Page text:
Defining success of African immigrant-owned small businesses in Cape Town, South Africa

Risimati Maurice Khosa, Vivence Kalitanyi

Research output: Contribution to journalArticlepeer-review

5 Citations (Scopus)


Taking Cape Town, South Africa as a case, this paper seeks to investigate the factors that define the success of small businesses owned by African immigrants. The paper reviews literature on immigrant entrepreneurs, immigrant-owned ventures and social capital. A random sample of available immigrant small businesses owners was taken where semistructured interviews were conducted, as well as the use of self-administered questionnaires. Secondary data (literature review) have unveiled that social networks are vital in the formation and growth stages of an immigrant-owned business, as networks provide the necessary support. Ultimately, social networks supplement the survival chances of an immigrant-owned venture. Furthermore, primary data (empirical results) have revealed that most of the businesses are mainly run by males, while longevity and employment creation are defining factors of success to African immigrant-owned small businesses in Cape Town. Following the empirical findings and their analysis, recommendations have been formulated.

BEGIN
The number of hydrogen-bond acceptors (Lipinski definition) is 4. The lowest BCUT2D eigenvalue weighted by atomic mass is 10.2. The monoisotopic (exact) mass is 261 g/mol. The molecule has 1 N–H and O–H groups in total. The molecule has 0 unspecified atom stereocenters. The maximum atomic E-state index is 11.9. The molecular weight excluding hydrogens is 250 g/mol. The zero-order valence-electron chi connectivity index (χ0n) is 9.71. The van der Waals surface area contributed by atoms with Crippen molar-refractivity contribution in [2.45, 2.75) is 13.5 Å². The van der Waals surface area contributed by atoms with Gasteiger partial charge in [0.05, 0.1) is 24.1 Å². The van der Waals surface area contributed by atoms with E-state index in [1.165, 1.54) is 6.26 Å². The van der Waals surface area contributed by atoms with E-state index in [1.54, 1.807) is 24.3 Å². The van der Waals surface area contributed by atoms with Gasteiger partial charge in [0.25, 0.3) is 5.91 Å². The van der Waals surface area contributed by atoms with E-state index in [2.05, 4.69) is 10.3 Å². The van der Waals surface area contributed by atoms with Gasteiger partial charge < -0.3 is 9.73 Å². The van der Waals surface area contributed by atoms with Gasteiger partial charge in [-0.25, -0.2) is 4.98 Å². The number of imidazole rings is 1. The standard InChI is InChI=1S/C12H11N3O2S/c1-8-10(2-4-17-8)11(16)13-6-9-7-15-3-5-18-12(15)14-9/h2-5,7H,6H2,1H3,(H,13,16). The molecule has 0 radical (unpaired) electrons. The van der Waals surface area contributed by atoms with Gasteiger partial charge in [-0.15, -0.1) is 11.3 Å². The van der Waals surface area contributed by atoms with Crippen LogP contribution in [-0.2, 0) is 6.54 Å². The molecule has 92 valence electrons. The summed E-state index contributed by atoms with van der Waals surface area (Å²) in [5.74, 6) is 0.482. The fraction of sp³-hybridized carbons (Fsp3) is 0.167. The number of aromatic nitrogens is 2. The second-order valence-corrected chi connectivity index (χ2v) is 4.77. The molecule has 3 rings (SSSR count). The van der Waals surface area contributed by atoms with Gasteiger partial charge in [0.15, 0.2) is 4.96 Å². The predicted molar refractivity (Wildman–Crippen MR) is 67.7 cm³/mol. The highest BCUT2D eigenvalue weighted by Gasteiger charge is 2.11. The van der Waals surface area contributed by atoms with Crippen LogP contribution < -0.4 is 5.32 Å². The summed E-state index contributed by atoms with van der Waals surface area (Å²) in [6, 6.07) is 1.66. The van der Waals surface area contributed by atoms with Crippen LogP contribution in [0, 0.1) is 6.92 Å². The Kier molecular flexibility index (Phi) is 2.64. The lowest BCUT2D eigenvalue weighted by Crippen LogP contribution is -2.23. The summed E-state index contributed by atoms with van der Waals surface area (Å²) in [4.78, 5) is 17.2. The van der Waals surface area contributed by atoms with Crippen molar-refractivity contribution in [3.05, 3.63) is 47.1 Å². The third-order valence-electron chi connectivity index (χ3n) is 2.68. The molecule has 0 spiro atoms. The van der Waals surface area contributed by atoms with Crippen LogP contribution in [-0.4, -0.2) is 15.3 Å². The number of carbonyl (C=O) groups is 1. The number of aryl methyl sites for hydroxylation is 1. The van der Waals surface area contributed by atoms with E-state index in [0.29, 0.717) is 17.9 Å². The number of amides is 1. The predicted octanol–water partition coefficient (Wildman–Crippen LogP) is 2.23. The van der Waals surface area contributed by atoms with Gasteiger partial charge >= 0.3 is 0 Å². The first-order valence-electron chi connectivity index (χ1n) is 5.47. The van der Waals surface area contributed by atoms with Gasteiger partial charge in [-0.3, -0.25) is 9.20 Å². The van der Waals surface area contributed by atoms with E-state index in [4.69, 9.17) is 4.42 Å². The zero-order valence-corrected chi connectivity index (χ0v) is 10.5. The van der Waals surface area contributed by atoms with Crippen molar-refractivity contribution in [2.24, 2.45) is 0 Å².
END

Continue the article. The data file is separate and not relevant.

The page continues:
Original languageEnglish
Pages (from-to)46-54
Number of pages9
JournalProblems and Perspectives in Management
Issue number3
Publication statusPublished - 2016
Externally publishedYes


  • Business success
  • Business survival
  • Employment creation
  • Immigrant-owned businesses
  • Small businesses

ASJC Scopus subject areas

  • Business and International Management
  • General Business,Management and Accounting
  • Sociology and Political Science
  • Public Administration
  • Strategy and Management
  • Information Systems and Management
  • Law


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